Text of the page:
Thanks again!

Hainan

Irina S. (Intel) wrote:

Hi Hainan,

I understand your concern but there is no issue here. Eigenvectors are not unique.
Firstly, eigenvectors may vary by a factor as it happened in case of eigenvalue 2:

{-0.57735026918962573, -0.57735026918962573, -0.57735026918962551} = -0.577350269189625 * {1,1,1}

Secondly, if the eigenvalue has geometric multiplicity m then any m linearly independent vectors in an eigenspace correspondent to this eigenvalue can be chosen as eigenvectors. In your case, the geometric multiplicity of eigenvalue 1 is 2 and both sets { {-1, 1, 0}, {-1, 0, 1}} and{{-0.38573160677214430, -0.43035835023181784, 0.81608995700396181},{-0.71963726571353026, 0.69387200336403154,0.025765262349498819}} form a basis for the same eigenspace. It is easy to check that they are actually eigenvectors by verifying that Ax + 1*x = 0.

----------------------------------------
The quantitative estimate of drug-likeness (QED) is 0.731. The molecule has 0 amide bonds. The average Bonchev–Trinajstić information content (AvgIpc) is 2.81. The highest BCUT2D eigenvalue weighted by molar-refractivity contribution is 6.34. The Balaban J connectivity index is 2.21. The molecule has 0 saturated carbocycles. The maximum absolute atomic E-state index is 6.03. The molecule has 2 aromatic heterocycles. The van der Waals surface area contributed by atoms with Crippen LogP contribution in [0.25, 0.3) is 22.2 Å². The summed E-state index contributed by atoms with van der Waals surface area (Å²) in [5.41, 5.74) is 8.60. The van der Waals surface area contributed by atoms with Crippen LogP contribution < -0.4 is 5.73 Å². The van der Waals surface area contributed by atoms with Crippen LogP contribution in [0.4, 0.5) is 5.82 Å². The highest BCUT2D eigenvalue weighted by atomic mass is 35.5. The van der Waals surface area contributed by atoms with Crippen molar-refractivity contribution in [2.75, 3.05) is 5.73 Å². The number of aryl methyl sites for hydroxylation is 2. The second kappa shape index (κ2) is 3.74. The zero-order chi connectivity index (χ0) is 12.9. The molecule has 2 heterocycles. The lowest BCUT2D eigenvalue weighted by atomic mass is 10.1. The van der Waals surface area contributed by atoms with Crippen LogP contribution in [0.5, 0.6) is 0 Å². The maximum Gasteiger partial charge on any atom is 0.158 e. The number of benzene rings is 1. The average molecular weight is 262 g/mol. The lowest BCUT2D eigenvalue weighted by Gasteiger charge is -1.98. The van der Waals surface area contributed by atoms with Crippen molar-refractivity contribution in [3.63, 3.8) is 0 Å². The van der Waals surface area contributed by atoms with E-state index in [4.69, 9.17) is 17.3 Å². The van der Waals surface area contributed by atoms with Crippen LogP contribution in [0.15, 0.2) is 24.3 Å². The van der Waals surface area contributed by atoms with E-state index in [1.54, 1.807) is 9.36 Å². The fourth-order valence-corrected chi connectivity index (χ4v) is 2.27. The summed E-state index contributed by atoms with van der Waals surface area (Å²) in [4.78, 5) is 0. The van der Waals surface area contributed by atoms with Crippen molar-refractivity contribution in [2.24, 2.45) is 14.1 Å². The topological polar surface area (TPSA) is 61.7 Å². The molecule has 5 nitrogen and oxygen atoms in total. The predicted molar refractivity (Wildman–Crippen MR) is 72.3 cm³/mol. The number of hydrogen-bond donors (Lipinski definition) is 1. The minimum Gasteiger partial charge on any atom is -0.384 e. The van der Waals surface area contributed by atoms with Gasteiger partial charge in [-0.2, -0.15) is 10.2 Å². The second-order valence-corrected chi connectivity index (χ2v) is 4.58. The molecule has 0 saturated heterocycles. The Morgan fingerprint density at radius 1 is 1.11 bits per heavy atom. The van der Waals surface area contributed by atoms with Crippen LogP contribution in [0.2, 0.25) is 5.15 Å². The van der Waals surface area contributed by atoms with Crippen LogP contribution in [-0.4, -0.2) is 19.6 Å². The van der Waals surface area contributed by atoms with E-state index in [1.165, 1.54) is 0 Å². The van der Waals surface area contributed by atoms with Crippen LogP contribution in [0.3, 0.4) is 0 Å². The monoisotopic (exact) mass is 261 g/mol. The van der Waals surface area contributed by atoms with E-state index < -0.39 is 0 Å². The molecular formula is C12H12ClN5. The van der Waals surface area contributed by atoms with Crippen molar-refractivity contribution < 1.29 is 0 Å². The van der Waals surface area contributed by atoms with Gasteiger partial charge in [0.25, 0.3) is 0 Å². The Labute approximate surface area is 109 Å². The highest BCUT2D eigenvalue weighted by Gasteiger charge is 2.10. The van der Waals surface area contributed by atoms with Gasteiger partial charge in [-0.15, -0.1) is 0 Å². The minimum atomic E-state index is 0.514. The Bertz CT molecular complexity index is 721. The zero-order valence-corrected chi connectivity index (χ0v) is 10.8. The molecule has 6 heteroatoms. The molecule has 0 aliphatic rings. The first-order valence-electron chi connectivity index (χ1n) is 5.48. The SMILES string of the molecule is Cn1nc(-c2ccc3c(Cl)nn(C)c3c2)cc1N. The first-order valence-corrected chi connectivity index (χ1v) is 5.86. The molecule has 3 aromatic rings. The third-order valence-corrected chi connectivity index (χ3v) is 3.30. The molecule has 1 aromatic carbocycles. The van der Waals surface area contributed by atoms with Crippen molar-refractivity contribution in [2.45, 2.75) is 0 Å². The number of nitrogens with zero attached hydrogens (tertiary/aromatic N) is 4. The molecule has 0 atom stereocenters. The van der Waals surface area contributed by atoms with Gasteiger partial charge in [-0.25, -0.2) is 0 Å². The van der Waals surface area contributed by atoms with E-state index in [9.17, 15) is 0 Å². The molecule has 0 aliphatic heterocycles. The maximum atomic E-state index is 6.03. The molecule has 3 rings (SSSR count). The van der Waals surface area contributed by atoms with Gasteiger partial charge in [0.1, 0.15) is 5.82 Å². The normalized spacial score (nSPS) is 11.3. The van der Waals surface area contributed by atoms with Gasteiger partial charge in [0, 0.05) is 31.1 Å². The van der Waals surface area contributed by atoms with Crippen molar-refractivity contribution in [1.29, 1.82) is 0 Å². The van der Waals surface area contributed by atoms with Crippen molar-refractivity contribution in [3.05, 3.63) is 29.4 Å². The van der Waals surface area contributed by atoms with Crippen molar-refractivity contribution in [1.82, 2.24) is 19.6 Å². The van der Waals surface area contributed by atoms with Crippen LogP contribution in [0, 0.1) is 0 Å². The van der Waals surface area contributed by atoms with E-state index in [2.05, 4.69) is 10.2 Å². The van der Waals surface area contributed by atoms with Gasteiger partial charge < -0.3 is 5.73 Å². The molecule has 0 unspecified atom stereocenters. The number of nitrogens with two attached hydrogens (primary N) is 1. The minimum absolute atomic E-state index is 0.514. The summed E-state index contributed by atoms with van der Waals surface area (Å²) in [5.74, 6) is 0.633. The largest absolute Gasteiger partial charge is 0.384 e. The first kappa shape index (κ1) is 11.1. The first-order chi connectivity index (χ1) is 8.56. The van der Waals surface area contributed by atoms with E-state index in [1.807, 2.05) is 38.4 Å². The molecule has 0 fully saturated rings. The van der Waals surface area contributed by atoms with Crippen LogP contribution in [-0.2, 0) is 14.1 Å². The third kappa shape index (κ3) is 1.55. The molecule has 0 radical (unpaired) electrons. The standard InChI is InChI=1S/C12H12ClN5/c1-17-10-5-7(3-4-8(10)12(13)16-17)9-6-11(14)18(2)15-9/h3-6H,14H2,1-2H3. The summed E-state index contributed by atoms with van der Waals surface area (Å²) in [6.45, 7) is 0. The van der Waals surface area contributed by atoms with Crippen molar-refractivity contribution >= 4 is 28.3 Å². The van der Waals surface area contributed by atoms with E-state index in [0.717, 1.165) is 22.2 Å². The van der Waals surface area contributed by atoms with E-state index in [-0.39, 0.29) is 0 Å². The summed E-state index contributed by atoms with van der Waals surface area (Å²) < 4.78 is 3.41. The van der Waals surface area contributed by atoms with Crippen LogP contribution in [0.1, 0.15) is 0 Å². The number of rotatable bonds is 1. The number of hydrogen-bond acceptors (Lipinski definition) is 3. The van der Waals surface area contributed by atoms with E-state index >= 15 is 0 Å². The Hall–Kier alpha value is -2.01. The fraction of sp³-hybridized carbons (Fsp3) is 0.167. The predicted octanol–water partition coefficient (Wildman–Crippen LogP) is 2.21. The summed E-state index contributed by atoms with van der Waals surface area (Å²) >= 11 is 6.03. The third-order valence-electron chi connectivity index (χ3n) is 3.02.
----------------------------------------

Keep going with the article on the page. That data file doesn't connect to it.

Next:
Best regards,

Irina

Employee
675 Views

Hi Hainan,

At the moment Extended Eigensolver doesn't support this operation. However, there are two ways how you can find k max or min eigenvalues using MKL functionality. First is to convert your matrix to dense storage format and use Lapack routines (https://software.intel.com/en-us/node/521045#E20540C0-34FD-4CD2-B803-B6096460B4F2). Second is to run mkl eigensolver feast on sufficiently large interval that for sure covers the largest eigenvalue. Algorithm will return info = 3 if this interval contains more than requested number of eigenvalues. Thus you can iteratively move left edge of an interval until it contains exactly k largest eigenvalues.

Best regards,

Irina